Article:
Reporting from Vietnam
Having been in Saigon for many years British journalist for the London Times Thomas Fowler (Michael Caine) has crafted out a charmed life for himself, filing the occasional report from the comfort of his office whilst carrying on with Phuong (Do Thi Hai Yen) his mistress which if his devoutly catholic wife back home would divorce him he would marry. But enter American Alden Pyle, a younger man who is part of the American contingent in the Economic Aid Mission and who takes a shine to Phuong after befriending Thomas. It leads to constant tensions between the two which are heightened by their different political views. But when a year after his arrival Pyle is discovered murdered Thomas finds himself being questioned by the police.
Often as a movie reviewer I find myself in a sort of curious situation where I can watch a movie which didn't entertain me but yet I can appreciate why others would thoroughly enjoy it. That is the case when it comes to the 2002 version of "The Quiet American" a movie which explores America's involvement in the Vietnam conflict interwoven with a story surrounding a British journalist stationed there. Anyone who frequents The Movie Scene will know that I am not one for historical political dramas and as such the side which explores America's involvement in Vietnam didn't captivate me in the same way it would others who are old enough to remember that period.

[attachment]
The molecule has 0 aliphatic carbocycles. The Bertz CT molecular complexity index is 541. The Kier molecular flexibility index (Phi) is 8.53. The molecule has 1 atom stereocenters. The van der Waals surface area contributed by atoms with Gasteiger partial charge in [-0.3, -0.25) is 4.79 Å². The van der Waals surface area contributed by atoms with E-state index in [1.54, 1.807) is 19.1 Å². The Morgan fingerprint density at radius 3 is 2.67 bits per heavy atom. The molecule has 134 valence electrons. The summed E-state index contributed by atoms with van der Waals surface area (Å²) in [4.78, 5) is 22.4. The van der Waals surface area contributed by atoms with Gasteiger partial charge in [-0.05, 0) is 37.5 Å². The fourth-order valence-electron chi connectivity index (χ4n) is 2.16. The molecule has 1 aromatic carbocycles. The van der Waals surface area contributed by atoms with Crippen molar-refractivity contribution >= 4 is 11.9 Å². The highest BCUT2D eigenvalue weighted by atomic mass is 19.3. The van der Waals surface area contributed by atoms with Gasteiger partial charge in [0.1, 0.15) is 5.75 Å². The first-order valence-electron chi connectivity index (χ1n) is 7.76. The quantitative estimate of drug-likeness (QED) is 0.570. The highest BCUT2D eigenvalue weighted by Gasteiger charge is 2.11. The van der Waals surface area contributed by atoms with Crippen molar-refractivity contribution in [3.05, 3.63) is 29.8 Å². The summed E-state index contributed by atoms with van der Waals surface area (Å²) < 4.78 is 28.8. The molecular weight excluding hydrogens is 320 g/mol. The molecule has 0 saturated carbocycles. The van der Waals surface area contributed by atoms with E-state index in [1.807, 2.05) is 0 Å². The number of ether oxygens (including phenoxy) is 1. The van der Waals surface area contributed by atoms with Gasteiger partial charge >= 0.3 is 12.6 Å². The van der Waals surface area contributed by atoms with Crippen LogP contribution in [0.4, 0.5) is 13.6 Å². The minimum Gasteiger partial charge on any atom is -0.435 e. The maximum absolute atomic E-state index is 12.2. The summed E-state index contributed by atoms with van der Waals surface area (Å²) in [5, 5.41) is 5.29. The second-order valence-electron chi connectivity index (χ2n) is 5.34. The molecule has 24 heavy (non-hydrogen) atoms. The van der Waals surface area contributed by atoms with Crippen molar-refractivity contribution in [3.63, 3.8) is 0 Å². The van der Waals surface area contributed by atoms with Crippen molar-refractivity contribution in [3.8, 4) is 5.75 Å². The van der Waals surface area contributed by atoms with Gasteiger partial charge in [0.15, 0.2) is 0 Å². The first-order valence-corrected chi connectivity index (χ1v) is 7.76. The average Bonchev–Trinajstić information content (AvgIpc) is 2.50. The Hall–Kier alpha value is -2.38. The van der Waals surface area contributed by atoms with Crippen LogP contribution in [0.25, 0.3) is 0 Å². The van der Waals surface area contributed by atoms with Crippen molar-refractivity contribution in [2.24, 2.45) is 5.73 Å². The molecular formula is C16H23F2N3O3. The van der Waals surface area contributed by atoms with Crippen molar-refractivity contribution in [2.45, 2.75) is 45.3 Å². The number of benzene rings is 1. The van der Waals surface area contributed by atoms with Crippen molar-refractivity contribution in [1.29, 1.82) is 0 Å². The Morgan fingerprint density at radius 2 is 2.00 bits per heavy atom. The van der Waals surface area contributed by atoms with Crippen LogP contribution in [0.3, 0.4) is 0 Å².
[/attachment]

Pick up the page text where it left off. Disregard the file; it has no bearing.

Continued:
But whilst the detail in the story didn't captivate me there was still something about "The Quiet American" which still captivated me and the movie simply ticked a lot of boxes. The use of locations within Vietnam and the recreation of the period makes for a fascinating backdrop to the drama. And whilst the whole political side of the story didn't captivate me the whole personal side when it came to Thomas, Alden and Phuong certainly did in a surprising way.
But for me what really impressed me about "The Quiet American" was the acting and Michael Caine is not only in top form in this movie, coming across as incredibly natural as a cynical British reporter stationed in Vietnam but he works so well with Brendan Fraser, bringing out more from the younger American. These two work so well together with Do Thi Hai Yen adding a real sweetness, and a much needed one, to the movie.
What this all boils down to is that "The Quiet American" is a beautifully constructed movie with a great look and good acting with Michael Caine on top form once again. But it is a movie which I am sure works even better for those with a greater interest in the political side of the story which it also covers.